Nevertheless, COPS has seen a decrease in funding of $1 billion since 1998. In the current fiscal year, it received $476 million. The estimated $2 billion that states and municipalities receive each year for everything from juvenile crime prevention to detaining illegal aliens has also been in steady decline.
David Muhlhausen, who tracks law enforcement and criminal justice programs for the conservative Heritage Foundation, a Washington, D.C., think tank, said he supports the White House cuts and called suggestions that Washington is to blame for the crime spike "hogwash."
"Eliminating wasteful and ineffective law enforcement grants will not cause crime rates to increase. These programs did not work to begin with," Muhlhausen said.
In 2005, a Justice Department inspector general's report found that police departments across the country had misspent millions of dollars in COPS allocations. Evan Peterson, a spokesman for the Department of Justice, pointed out that the COPS program was never meant "to provide salaries for (new police officers) on a regular basis" and has "fulfilled its original purpose."
He also told FOXNews.com that federal assistance accounts for no more than 4.5 percent of state and local law enforcement spending and can hardly be counted upon to make or break the efficacy of a police force in fighting crime.
But sources on Capitol Hill say members on both sides of the political aisle will no doubt support beefing up the programs for fiscal year 2008 as the crime issue gets renewed attention and the presidential election heat up.
A House Democratic aide who did not want to be named said the crime rate and funding cuts, particularly to prevention programs, have been ongoing concerns.
"I think it's coming home to roost," said the aide. "It's not even a surprise."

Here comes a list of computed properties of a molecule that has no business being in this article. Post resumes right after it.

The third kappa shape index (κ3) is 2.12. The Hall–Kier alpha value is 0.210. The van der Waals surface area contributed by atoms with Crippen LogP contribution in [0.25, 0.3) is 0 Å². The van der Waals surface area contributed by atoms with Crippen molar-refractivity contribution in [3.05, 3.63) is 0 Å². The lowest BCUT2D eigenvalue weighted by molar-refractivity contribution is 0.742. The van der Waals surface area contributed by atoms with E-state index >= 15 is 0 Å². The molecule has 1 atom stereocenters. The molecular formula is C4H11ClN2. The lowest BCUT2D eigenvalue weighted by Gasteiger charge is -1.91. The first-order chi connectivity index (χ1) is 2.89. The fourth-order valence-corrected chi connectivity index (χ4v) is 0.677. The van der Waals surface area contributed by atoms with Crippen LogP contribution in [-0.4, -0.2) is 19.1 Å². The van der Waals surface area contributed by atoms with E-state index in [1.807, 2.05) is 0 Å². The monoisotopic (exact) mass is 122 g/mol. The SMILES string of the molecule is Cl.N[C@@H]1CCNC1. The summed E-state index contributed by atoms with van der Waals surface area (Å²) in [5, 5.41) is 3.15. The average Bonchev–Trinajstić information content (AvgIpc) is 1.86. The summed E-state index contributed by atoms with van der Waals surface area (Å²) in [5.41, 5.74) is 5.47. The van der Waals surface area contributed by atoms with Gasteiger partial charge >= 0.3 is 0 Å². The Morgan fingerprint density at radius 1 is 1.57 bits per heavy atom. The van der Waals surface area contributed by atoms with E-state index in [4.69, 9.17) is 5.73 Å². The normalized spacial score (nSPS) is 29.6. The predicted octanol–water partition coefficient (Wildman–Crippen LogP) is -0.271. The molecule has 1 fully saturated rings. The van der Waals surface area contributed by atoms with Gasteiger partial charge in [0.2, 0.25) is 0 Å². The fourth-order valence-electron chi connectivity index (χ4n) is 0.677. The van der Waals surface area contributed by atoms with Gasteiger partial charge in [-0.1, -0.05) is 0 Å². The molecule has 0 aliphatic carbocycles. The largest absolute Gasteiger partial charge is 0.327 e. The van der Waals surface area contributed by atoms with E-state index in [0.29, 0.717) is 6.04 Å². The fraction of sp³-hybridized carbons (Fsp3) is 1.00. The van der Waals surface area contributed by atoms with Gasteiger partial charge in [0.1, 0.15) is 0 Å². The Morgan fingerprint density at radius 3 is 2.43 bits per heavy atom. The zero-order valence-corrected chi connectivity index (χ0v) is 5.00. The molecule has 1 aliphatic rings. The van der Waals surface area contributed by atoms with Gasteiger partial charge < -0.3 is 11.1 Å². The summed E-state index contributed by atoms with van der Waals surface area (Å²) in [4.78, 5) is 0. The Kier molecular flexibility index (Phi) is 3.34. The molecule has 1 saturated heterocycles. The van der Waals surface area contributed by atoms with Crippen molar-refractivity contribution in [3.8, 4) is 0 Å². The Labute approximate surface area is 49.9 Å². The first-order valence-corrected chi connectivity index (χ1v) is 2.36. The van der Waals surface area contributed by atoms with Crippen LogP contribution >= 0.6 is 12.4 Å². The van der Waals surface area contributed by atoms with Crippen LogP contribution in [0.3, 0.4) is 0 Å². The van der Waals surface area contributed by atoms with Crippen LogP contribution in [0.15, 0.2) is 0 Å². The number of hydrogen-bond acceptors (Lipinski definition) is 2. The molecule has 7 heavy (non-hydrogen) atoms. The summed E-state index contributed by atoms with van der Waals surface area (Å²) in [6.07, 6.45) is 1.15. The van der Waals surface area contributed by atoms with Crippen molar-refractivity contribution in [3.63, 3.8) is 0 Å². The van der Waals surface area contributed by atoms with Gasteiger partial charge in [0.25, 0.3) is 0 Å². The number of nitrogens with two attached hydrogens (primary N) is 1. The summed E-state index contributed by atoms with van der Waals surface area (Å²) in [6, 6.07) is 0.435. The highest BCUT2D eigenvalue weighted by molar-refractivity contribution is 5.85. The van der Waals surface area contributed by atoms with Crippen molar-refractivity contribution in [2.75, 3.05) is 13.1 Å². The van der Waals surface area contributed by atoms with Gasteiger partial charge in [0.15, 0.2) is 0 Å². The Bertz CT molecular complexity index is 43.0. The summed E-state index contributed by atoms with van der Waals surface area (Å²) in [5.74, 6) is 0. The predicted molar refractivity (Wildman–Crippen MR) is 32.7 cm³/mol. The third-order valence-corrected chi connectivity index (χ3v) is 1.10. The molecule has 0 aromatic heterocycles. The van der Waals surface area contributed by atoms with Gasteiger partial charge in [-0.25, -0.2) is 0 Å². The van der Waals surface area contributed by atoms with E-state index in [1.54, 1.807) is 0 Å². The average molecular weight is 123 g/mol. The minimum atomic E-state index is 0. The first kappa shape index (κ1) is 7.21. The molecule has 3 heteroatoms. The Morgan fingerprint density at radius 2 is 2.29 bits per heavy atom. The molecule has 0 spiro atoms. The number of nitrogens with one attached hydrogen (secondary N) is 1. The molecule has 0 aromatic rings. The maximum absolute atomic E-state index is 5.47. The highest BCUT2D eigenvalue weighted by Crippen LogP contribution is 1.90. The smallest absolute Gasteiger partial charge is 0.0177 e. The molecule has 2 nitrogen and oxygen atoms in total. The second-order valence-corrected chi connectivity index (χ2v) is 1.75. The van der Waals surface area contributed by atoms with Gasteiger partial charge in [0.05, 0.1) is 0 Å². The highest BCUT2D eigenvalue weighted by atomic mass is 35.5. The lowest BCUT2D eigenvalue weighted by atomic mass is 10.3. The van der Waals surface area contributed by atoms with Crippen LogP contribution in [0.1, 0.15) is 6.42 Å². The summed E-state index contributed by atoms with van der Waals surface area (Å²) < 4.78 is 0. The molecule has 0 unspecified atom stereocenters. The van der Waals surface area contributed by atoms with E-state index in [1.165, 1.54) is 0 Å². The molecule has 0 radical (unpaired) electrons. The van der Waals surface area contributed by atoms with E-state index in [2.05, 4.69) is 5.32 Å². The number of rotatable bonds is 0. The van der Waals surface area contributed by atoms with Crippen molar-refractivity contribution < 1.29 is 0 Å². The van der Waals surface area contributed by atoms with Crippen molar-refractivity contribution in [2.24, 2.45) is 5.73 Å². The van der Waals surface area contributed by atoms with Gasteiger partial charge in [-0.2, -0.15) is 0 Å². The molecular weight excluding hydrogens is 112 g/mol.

But not everyone on Capitol Hill is making that argument. "I doubt federal spending levels have significantly impacted crime rates," said Rep. Tom Feeney, R-Fla., also a member of the crime subcommittee.
Feeney told FOXNews.com that while Congress has a role to play in addressing problems like methamphetamine production and illegal immigration, "community crime fighting has by and large been most successful when enforced by strong state and local law personnel who know the individual needs of their own communities."
David Kass, director of Fight Crime: Invest in Kids, an organization of some 3,000 police chiefs, sheriffs, prosecutors, victims and others, said federal dollars can certainly help kick-start innovative crime prevention programs as well as old family-based programs like Head Start, which provides, among other opportunities, low income children with pre-school educations.
He said he and others will use the recent crime statistics to press their point.
"That’s where we could have the greatest impact — early education," said Kass. Members of his group are also lobbying members to invest in new programs, like those that would provide coaches for new parents in at-risk families and after-school programs for kids. "The best way to prevent crime in the first place is to give kids a good start in life."
Voegtlin said despite the doom and gloom, he feels recent headlines will draw bipartisan support, and that action isn't all about money.
"There is more that can be done," he said. "We shouldn’t be combating crime in a purely reactive mode. We think its time to get out there and take a closer look at how law enforcement operates and how criminal justice operates."